John L. Tishman, builder who shaped American skylines, dies at 90

John L. Tishman, a master builder of the 20th century whose Tishman Realty and Construction Company transformed the skylines of Chicago, Detroit, Los Angeles and New York, died on Saturday at his home in Bedford, N.Y. He was 90.

The cause was respiratory failure, said John P. Gallagher, a spokesman for the Tishman family.

An heir to the company founded by his grandfather Julius in 1898, Mr. Tishman supervised the construction of three of the world's earliest 100-story-plus skyscrapers: the John Hancock Center in Chicago, completed in 1970, and the twin towers of the World Trade Center in Lower Manhattan, completed in 1973.

The bold Tishman logo — a red "T" formed by a steel beam and column — could be seen at major projects around the country, including Madison Square Garden in New York, for which the original Pennsylvania Station was razed; Century City in Los Angeles, on what had been the 20th Century Fox back lot; the Renaissance Center in Detroit, which was intended to spur reinvestment in that beleaguered city; and the Epcot theme park at Walt Disney World in Orlando, Fla.

Avenue of the Stars, Century City
Ekash | Getty Images

Two major New York performance spaces, Carnegie Hall on West 57th Street and the New Amsterdam Theater on West 42nd Street, were renovated by Mr. Tishman's company.

The Carnegie project, in 1986, was marred by complaints from discerning listeners who said the hall's fabled acoustical properties had been compromised in the renovation. In 1995, it was reported that a layer of concrete, one to four inches thick, had been discovered under the stage floor. Mr. Tishman maintained that the concrete had been present before the renovation began. The floor was replaced.

Businesses created and controlled by members of the Tishman family continue to play large roles in the building and development fields, including the new World Trade Center. Mr. Tishman's son, Daniel R. Tishman, is the vice chairman of a group now known simply as Tishman. The younger Tishman also sits on the board of Aecom, an international conglomerate that acquired the Tishmans' construction business in 2010 for $245 million.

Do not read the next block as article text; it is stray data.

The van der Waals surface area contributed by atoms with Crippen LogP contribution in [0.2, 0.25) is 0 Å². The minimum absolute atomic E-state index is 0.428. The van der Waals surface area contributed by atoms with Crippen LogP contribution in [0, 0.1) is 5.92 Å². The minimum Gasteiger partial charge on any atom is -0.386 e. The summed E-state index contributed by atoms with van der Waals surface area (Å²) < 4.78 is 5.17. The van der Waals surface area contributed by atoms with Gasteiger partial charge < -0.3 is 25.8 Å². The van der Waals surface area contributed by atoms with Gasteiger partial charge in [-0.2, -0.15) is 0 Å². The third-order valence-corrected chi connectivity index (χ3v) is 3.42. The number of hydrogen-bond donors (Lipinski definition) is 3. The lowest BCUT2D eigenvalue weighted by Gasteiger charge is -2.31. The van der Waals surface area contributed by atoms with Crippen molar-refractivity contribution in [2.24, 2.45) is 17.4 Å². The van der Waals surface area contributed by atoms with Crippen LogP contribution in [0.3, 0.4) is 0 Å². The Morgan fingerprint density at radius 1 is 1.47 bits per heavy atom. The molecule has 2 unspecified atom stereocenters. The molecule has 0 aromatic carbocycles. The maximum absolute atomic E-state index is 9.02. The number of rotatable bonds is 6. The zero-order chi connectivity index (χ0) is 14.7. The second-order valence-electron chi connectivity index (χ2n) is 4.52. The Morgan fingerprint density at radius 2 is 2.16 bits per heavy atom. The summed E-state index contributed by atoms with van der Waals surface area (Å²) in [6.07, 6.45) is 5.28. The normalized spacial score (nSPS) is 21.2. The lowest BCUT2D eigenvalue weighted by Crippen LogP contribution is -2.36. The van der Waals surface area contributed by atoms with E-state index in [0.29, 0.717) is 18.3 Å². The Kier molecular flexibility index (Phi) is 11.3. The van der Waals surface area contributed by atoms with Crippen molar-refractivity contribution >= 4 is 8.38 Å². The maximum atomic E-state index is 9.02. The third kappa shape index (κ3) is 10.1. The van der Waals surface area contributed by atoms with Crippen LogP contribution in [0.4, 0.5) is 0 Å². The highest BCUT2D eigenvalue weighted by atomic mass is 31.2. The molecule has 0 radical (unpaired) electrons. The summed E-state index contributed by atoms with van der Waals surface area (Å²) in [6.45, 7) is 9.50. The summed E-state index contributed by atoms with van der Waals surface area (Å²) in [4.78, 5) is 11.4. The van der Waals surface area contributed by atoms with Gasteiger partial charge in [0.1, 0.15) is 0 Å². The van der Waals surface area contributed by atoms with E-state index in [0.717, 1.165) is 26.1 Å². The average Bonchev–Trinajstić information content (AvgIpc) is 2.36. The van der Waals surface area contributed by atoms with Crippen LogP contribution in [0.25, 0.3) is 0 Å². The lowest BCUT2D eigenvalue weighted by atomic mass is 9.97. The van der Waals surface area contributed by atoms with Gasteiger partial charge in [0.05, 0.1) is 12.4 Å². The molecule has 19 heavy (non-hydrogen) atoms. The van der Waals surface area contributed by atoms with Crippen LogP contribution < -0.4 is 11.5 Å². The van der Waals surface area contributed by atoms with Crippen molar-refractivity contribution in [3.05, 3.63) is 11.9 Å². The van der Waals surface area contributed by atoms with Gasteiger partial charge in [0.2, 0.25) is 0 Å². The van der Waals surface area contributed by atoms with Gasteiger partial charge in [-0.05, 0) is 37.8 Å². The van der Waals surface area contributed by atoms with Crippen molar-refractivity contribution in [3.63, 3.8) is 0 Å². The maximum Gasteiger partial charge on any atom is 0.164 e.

John Louis Tishman was born in New York City on Jan. 24, 1926, to Louis and Rose Tishman. His father, who was also in the family building business, died when Mr. Tishman was 4.

Rather than jump immediately into the business himself as he was coming of age, Mr. Tishman studied electrical engineering at the University of Michigan, from which he graduated in 1946. He served in the United States Navy and taught math before joining the Tishman company in 1948.

Five years later, he married Suzanne Weisberg. She died in 2005. He is survived by their two children, Daniel Tishman and Katherine Blacklock, and three grandsons.

The second generation of the business was led by David Tishman, John's uncle, whose projects included the Tishman Building at 666 Fifth Avenue. At the time, Tishman Realty and Construction acted as developer and also general contractor, both for its own projects and those of other companies.

John Tishman stepped into the public spotlight in 1960 when, as the company's vice president in charge of construction, he described to The New York Times — presciently, as it turned out — how reinforced concrete was replacing steel-frame construction for residential high-rise projects.

It was Mr. Tishman who announced in 1965 that the United States Steel Corporation would furnish more than 42,000 tons of steel for the John Hancock Center in Chicago. He said it was the largest steel contract for a commercial structure since the Empire State Building.

The experience that the Tishman company gained as it built the 100-story Hancock Center stood the firm in good stead with the Port Authority of New York and New Jersey in the search for a general contractor for the World Trade Center. Tishman was chosen over two competitors in 1967 to do the job.

When prices for the 185,000 tons of steel needed at the trade center came in much higher than expected, Tishman and the authority divided the job into 15 separate bid "packages" — exterior columns, interior columns, beams, trusses — and negotiated discrete deals with smaller steel makers rather than depend on giants like U.S. Steel and Bethlehem Steel to supply everything.

"The tactic of breaking a huge job down into small segments began to gain acceptance as a way of doing business in heavy construction," Angus Kress Gillespie wrote in "Twin Towers: The Life of New York City's World Trade Center."

Rockefeller Center Inc. acquired the construction arm of the Tishman business in 1976, but the family bought it back in 1980, with John Tishman as chairman and chief executive of what amounted to the new Tishman Realty and Construction. "We are no longer in the development business for ourselves," he said at the time. "We are now in the service business for others."

(Tishman Speyer Properties, an owner of Rockefeller Center, among other landmarks, is a development company founded in 1978 by John Tishman's first cousin, Robert V. Tishman, and Robert's son-in-law, Jerry Speyer.)

In 2011, the University of Michigan Press published "Building Tall: My Life and the Invention of Construction Management," written by Mr. Tishman and Tom Shachtman.

By this time, Mr. Tishman was chairman emeritus of Tishman Realty and Construction. He also served as chairman of the New School in New York, where both the John L. Tishman Auditorium and the Tishman Environment and Design Center bear his name.

On the morning of Sept. 11, 2001, like so many other New Yorkers, Mr. Tishman could only watch helplessly on television as the events unfolded in Lower Manhattan.

After the second jetliner hit the south tower and the 110-story building collapsed, he froze. Too shocked even to say goodbye to his colleagues, he simply left the Tishman Building on Fifth Avenue and headed home.